This extinction coincides with a slightly more arid climate and direct competition for their nutrient source in plants; As the new human inhabitants had been burning the plant life in the area which had previously not been prone to fires and was ill equipped to recover from the increased destruction. The giant birds were not known to have natural predators but there has been evidence of some direct predation by humans (Miller, 1990). While most of these birds vanished to never be seen again thanks to their food source being consumed in man-made fires, some of them managed to survive.

The Dromaius which transformed into the modern Emu (same area), was thought to have been able to survive on more diverse sources of plant life. Between This and the smaller body size meant that they were able more easily sustain themselves on the reduced foliage. This human invasion of Australia coincided with more than an 85% of Australian genera with a body mass over 44 kg going extinct in the late Pleistocene. There are so many ways in which humans deteriorate plant and animal populations. However Modern human interference in wildlife has not yet been able to achieve Mass extinction status.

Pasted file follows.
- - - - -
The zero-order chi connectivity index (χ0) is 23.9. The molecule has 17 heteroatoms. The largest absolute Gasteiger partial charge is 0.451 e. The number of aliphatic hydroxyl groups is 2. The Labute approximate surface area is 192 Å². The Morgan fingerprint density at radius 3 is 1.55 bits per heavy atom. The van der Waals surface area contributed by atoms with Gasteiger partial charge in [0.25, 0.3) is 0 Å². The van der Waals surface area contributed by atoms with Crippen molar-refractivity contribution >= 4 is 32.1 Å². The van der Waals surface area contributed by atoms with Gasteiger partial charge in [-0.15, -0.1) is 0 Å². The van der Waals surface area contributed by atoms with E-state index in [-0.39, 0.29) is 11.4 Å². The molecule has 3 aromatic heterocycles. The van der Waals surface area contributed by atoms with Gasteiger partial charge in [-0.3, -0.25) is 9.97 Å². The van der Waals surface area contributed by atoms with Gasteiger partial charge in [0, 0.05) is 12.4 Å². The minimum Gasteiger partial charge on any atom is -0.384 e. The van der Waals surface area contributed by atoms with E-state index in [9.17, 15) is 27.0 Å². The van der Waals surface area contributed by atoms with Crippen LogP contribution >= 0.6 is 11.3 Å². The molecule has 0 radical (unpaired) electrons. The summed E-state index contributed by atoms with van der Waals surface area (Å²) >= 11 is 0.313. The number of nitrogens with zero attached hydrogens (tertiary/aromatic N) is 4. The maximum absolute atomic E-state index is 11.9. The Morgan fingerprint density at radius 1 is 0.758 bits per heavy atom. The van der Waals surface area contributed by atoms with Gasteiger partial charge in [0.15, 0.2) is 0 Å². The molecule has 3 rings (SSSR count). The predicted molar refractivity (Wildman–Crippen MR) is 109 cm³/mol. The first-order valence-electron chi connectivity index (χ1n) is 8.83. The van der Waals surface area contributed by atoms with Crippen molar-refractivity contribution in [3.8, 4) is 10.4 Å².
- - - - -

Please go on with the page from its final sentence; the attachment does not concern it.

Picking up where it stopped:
We have talked about how much of an invasive species we are and just how virulently the spread of our influence grows, but for the first time in history we are now able to destroy environments across the globe. We are quickly approaching the devastation force of that tiny speck that hit the earth and stirred up so much dust in the movie. Most of the animals and plants that we displace or otherwise burden are not quite so fragile as the Genyornis. We now occupy massive amounts of land that otherwise would have been lush forests and homeland to various Animalia.